Almost 1,500 doctors and medical students are in open revolt over a move to secure the backing of the British Medical Association for a controversial campaign for abortion up to birth.
They have signed a letter to Dr Anthea Mowat, the doctors’ union representative body chairwoman, denouncing a motion for decriminalisation of abortion as “extreme” and warning her that it puts the reputation of the BMA at risk.
Writing ahead of the annual representative meeting in Bournemouth on Tuesday, the doctors warned the BMA that “if these measures were to be implemented, it would mean the introduction of abortion for any reason, to at least 28 weeks and possibly up to birth”.
“As doctors and medical students we strongly urge the British Medical Association to reject this extreme motion,” the letter said.
“We represent a variety of positions on the issue of abortion, but believe this motion is out of keeping with both our duties as responsible professionals and the expressed wishes of British women with regards to the legality and regulation of abortion.”
The letter explained that “in the last few years, polls have consistently shown that a larger proportion of women want more, not fewer restrictions on abortion”.
“A ComRes poll in May 2017 found that only one per cent of women wanted to see the time limit for abortion extended above 24 weeks and only one per cent of women wanted to see the time limit for abortion extended through to birth,” it said.
“The same poll found that 70 per cent of women wanted to see the abortion time limit reduced to 20 weeks or below.”
The doctors accused “a small group of campaigners with extreme views on abortion” for bringing the motion forward.
“Whilst they are entitled to hold the convictions they do we must not let them impose their agenda on the BMA and risk severely damaging our reputation as a professional body,” the letter said.
“As doctors, where required, we are responsible for the care of both women and their babies throughout pregnancy and childbirth and the current law, however imperfect, is an attempt to recognise that the life and health of both mother and baby need legal protection.
It would be unacceptable for the organisation that represents us to support the radical position … that all legal protection for babies should be removed, possibly right through to birth,” it said.
The letter concluded: “This extreme motion does not reflect the moderate and reasonable views of the majority of British women and the general public on this issue, and would severely damage the reputation of both the BMA and the medical profession.”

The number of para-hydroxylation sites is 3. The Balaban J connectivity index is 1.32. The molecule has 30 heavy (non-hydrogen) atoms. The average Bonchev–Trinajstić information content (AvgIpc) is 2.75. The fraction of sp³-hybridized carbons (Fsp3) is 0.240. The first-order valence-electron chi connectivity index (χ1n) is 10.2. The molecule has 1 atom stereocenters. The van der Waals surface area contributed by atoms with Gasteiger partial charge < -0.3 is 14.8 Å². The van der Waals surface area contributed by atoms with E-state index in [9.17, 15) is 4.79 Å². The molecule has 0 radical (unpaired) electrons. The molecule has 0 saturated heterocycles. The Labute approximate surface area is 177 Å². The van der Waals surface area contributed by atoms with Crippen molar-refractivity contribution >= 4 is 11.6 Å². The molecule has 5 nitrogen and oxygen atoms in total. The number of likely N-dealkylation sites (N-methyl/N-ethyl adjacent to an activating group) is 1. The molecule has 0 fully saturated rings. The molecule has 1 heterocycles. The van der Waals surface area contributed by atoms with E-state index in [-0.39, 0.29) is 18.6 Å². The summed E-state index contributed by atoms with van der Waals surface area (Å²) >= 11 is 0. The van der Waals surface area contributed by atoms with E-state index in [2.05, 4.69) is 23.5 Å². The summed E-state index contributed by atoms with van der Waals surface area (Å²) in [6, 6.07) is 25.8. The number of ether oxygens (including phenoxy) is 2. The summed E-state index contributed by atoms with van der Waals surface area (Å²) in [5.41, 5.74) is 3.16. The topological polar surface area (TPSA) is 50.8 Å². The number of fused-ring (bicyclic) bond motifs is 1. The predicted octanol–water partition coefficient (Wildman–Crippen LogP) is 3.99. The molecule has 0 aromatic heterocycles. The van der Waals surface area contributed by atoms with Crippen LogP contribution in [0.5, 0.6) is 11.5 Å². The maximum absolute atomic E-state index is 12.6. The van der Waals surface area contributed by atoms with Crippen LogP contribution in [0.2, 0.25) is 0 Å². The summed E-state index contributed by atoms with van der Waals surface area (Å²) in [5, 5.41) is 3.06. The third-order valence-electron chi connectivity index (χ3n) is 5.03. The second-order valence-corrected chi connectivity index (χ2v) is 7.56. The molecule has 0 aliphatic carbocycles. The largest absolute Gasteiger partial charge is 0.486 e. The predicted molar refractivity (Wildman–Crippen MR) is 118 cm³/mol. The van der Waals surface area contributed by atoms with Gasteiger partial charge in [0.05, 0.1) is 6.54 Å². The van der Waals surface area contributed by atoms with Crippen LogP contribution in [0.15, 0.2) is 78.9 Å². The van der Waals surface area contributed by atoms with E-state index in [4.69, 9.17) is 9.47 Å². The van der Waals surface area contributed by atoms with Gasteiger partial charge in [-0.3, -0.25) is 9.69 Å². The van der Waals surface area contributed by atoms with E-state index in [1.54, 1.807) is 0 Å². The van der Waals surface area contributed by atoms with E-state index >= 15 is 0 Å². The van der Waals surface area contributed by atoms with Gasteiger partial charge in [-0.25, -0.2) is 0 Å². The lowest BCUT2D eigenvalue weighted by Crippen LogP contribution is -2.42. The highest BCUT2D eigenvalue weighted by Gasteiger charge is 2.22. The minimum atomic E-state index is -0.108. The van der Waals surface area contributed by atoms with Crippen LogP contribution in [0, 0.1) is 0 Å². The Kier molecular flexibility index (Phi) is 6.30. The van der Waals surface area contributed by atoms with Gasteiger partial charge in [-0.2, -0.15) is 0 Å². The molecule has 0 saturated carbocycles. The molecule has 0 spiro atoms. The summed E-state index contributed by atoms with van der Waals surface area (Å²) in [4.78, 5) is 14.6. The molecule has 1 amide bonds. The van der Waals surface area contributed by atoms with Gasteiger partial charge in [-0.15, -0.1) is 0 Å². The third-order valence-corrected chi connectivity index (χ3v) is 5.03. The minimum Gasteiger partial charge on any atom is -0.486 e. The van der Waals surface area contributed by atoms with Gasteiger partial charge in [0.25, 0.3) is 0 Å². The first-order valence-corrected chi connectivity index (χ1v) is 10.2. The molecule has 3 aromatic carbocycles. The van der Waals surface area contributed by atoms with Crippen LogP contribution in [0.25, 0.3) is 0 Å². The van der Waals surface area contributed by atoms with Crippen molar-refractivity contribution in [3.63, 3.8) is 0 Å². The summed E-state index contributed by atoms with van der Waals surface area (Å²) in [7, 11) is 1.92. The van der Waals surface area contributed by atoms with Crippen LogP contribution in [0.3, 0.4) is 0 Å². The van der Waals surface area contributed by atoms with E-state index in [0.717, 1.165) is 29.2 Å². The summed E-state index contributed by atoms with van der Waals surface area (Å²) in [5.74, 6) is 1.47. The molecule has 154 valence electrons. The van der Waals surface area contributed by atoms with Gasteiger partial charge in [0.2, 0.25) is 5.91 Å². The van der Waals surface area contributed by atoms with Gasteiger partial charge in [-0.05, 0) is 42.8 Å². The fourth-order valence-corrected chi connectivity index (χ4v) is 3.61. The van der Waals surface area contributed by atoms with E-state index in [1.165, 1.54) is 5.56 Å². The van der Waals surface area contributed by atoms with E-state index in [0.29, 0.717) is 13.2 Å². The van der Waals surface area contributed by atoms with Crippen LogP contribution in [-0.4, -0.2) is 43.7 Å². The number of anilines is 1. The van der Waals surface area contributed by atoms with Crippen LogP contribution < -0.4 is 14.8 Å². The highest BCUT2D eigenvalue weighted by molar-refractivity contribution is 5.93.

The signatories were drawn from a broad range of medical specialities, including Obstetrics and Gynaecology.
The motion comes amid a campaign to legalise abortion up to birth and follows a Bill for decriminalisation that was introduced into the last Parliament by Hull Labour MP Diana Johnson.
Last year, the Royal College of Midwives controversially aligned itself with the campaign against the wishes of thousands of its members.
One doctor told the Mail on Sunday that he expected many colleagues would leave the BMA if they motion was approved.
“It would be outrageous if this was passed and would lead to many doctors reviewing their position in respect to membership of the BMA,” said Dr John Campbell, Professor of General Practice at Exeter University. “I would do that and I have been a member for 35 years.”
Crossbench peer Lord Alton of Liverpool praised the doctors for their courage in speaking out.
He said: “More than most, doctors know that abortion involves the deliberate killing of another human being. More than most, doctors understand the carnage involved in late abortion. So it does not surprise me that many are upset by the BMA motion.
“I congratulate those who have had the courage to stand for the scientific truths against those who pursue the dark ideology that babies in the womb should have no rights.”
Baroness Hollins, Professor of Psychiatry and former president of the BMA, also criticised the motion as “an inhumane provision”.
“Aborting a baby after 24 weeks – the age of medically agreed viability – is an extreme move towards involuntary euthanasia,” said Baroness Hollins.
A BMA spokesman said that abortion was “a sensitive and complex issue and one on which doctors have a range of views”, adding that both sides of the argument would be debated.